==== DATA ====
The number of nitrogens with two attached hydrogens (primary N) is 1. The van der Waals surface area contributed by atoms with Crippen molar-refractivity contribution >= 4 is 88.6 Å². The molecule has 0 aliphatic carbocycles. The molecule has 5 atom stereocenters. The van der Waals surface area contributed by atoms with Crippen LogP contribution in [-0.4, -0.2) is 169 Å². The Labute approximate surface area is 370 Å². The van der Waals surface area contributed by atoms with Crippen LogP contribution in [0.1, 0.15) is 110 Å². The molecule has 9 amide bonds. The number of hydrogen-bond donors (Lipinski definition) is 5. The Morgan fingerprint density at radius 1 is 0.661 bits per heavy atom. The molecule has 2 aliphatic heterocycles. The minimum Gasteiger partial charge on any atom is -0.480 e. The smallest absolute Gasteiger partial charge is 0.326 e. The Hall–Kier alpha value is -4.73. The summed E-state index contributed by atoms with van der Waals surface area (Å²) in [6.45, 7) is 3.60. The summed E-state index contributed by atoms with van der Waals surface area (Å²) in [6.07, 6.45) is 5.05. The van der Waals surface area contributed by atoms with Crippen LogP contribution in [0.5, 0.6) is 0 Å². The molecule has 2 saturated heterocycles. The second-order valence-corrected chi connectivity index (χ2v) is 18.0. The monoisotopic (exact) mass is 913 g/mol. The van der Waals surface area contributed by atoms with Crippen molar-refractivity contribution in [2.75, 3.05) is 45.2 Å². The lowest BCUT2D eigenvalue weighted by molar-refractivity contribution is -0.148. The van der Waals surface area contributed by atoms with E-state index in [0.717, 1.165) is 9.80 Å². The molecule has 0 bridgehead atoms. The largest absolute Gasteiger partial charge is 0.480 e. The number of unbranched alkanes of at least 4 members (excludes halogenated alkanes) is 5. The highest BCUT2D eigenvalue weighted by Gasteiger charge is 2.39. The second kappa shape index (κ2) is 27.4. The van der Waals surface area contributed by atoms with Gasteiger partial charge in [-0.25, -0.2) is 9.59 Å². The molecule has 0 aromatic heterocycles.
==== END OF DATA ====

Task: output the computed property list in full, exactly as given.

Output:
The number of nitrogens with two attached hydrogens (primary N) is 1. The van der Waals surface area contributed by atoms with Crippen molar-refractivity contribution >= 4 is 88.6 Å². The molecule has 0 aliphatic carbocycles. The molecule has 5 atom stereocenters. The van der Waals surface area contributed by atoms with Crippen LogP contribution in [-0.4, -0.2) is 169 Å². The Labute approximate surface area is 370 Å². The van der Waals surface area contributed by atoms with Crippen LogP contribution in [0.1, 0.15) is 110 Å². The molecule has 9 amide bonds. The number of hydrogen-bond donors (Lipinski definition) is 5. The Morgan fingerprint density at radius 1 is 0.661 bits per heavy atom. The molecule has 2 aliphatic heterocycles. The minimum Gasteiger partial charge on any atom is -0.480 e. The smallest absolute Gasteiger partial charge is 0.326 e. The Hall–Kier alpha value is -4.73. The summed E-state index contributed by atoms with van der Waals surface area (Å²) in [6.45, 7) is 3.60. The summed E-state index contributed by atoms with van der Waals surface area (Å²) in [6.07, 6.45) is 5.05. The van der Waals surface area contributed by atoms with Crippen LogP contribution in [0.5, 0.6) is 0 Å². The molecule has 2 saturated heterocycles. The second-order valence-corrected chi connectivity index (χ2v) is 18.0. The monoisotopic (exact) mass is 913 g/mol. The van der Waals surface area contributed by atoms with Crippen molar-refractivity contribution in [2.75, 3.05) is 45.2 Å². The lowest BCUT2D eigenvalue weighted by molar-refractivity contribution is -0.148. The van der Waals surface area contributed by atoms with E-state index in [0.717, 1.165) is 9.80 Å². The molecule has 0 bridgehead atoms. The largest absolute Gasteiger partial charge is 0.480 e. The number of unbranched alkanes of at least 4 members (excludes halogenated alkanes) is 5. The highest BCUT2D eigenvalue weighted by Gasteiger charge is 2.39. The second kappa shape index (κ2) is 27.4. The van der Waals surface area contributed by atoms with Gasteiger partial charge in [-0.25, -0.2) is 9.59 Å². The molecule has 0 aromatic heterocycles.